It said there will be hardly any artistic activity throughout 2020/21 as to present anything like a normal range of events and social distancing measurements would limit ticket revenue.

What’s next for London’s museums, theatres and galleries? 

The Society of London Theatre, which is responsibile for West End shows such as Les Miserables, has cancelled all shows until the end of June – but that could be extended.

A statement from SOLT said: ‘This does not mean theatres will reopen on 29 June; if further cancellations are necessary they will continue to be announced on a rolling basis. Different theatres and productions are likely to reopen at different times.’

Before the Covid-19 lockdown, around 300,000 people would attend West End shows a week.

Large art galleries and museums such as the Tate Modern anticipate they could open by the start of July, as they will have greater room to allow for social distancing.

Most of London’s galleries are warning visitors they are closed until further notice, awaiting the go-ahead from the government.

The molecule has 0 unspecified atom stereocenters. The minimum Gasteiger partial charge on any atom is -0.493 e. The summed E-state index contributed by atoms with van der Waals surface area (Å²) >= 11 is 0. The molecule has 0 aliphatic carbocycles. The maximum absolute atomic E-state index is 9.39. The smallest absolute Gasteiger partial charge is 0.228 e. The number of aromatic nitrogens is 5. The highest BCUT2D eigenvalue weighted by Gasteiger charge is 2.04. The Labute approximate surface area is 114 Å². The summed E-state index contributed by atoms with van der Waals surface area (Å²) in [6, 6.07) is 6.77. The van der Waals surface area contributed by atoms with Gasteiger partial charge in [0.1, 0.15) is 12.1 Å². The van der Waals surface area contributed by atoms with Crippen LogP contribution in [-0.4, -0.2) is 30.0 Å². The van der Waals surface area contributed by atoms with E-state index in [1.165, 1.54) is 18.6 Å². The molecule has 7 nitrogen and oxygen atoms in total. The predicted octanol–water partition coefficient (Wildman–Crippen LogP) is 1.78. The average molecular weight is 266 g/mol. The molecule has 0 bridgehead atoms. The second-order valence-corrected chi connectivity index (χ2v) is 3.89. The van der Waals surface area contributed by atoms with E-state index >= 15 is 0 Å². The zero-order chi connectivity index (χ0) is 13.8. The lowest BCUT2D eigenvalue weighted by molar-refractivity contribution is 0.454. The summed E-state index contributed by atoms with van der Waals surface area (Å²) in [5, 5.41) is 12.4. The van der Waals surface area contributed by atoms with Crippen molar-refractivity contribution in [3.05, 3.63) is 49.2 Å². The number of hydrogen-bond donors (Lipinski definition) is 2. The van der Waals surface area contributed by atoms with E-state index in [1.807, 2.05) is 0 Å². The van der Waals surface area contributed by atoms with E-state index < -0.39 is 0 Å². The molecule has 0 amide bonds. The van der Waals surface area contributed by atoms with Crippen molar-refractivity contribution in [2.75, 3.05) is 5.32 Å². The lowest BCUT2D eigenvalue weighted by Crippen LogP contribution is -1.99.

Jonathan Reekie, director of Somerset House, told Time Out: ‘Like everyone else, we’re monitoring the situation day by day and following all government guidance, which currently states that Somerset House will not be able to reopen to the public until July 4 at the absolute earliest.’ 

The Southbank Centre is made up of the Royal Festival Hall, the Queen Elizabeth Hall, the Purcell Room and the Hayward Gallery and offers more than 3,500 events a year.

It is also home to the National Poetry Library, the Arts Council Collection and eight orchestras including the London Philharmonic and the BBC Concert Orchestra.

Its annual ACE grant represents just 37% of its income and it has replaced declining public funding with earned income from ticket sales, bars, restaurants and other commercial activity, but the mandatory closure of the venues, bars and restaurants has led to the immediate loss of 60% of its income.